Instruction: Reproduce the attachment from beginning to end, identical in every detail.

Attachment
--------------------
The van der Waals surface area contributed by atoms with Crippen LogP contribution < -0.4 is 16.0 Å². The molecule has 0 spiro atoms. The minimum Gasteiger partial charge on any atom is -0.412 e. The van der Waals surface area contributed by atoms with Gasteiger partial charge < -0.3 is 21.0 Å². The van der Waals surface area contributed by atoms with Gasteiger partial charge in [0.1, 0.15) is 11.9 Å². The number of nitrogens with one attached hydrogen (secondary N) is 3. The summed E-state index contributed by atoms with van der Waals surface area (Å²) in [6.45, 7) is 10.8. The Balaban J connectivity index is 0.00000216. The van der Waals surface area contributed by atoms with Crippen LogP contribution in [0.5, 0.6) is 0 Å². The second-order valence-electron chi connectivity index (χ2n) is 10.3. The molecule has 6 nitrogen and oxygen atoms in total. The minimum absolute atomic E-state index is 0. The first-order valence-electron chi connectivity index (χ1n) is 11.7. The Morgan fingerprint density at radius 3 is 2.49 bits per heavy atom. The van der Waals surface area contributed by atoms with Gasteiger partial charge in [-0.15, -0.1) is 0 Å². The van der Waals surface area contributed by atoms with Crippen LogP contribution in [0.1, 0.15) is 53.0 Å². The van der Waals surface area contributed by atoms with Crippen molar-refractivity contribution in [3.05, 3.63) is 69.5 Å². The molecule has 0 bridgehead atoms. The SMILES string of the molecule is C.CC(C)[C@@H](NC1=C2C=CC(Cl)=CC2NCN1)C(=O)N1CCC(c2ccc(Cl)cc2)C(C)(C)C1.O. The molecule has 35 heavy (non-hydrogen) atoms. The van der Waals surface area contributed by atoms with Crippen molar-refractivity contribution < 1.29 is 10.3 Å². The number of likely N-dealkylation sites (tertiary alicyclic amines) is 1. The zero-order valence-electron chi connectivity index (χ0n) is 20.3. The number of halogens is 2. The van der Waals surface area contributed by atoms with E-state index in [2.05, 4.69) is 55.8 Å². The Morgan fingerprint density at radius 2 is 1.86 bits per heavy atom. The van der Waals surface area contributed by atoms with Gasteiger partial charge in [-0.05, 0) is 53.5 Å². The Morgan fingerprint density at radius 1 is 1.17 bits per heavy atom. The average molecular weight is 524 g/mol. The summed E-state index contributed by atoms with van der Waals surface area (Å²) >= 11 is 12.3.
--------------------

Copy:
The van der Waals surface area contributed by atoms with Crippen LogP contribution < -0.4 is 16.0 Å². The molecule has 0 spiro atoms. The minimum Gasteiger partial charge on any atom is -0.412 e. The van der Waals surface area contributed by atoms with Gasteiger partial charge < -0.3 is 21.0 Å². The van der Waals surface area contributed by atoms with Gasteiger partial charge in [0.1, 0.15) is 11.9 Å². The number of nitrogens with one attached hydrogen (secondary N) is 3. The summed E-state index contributed by atoms with van der Waals surface area (Å²) in [6.45, 7) is 10.8. The Balaban J connectivity index is 0.00000216. The van der Waals surface area contributed by atoms with Crippen LogP contribution in [0.5, 0.6) is 0 Å². The second-order valence-electron chi connectivity index (χ2n) is 10.3. The molecule has 6 nitrogen and oxygen atoms in total. The minimum absolute atomic E-state index is 0. The first-order valence-electron chi connectivity index (χ1n) is 11.7. The Morgan fingerprint density at radius 3 is 2.49 bits per heavy atom. The van der Waals surface area contributed by atoms with Gasteiger partial charge in [-0.15, -0.1) is 0 Å². The van der Waals surface area contributed by atoms with Crippen LogP contribution in [0.1, 0.15) is 53.0 Å². The van der Waals surface area contributed by atoms with Crippen molar-refractivity contribution in [3.05, 3.63) is 69.5 Å². The molecule has 0 bridgehead atoms. The SMILES string of the molecule is C.CC(C)[C@@H](NC1=C2C=CC(Cl)=CC2NCN1)C(=O)N1CCC(c2ccc(Cl)cc2)C(C)(C)C1.O. The molecule has 35 heavy (non-hydrogen) atoms. The van der Waals surface area contributed by atoms with Crippen molar-refractivity contribution < 1.29 is 10.3 Å². The number of likely N-dealkylation sites (tertiary alicyclic amines) is 1. The zero-order valence-electron chi connectivity index (χ0n) is 20.3. The number of halogens is 2. The van der Waals surface area contributed by atoms with E-state index in [2.05, 4.69) is 55.8 Å². The Morgan fingerprint density at radius 2 is 1.86 bits per heavy atom. The van der Waals surface area contributed by atoms with Gasteiger partial charge in [-0.05, 0) is 53.5 Å². The Morgan fingerprint density at radius 1 is 1.17 bits per heavy atom. The average molecular weight is 524 g/mol. The summed E-state index contributed by atoms with van der Waals surface area (Å²) >= 11 is 12.3.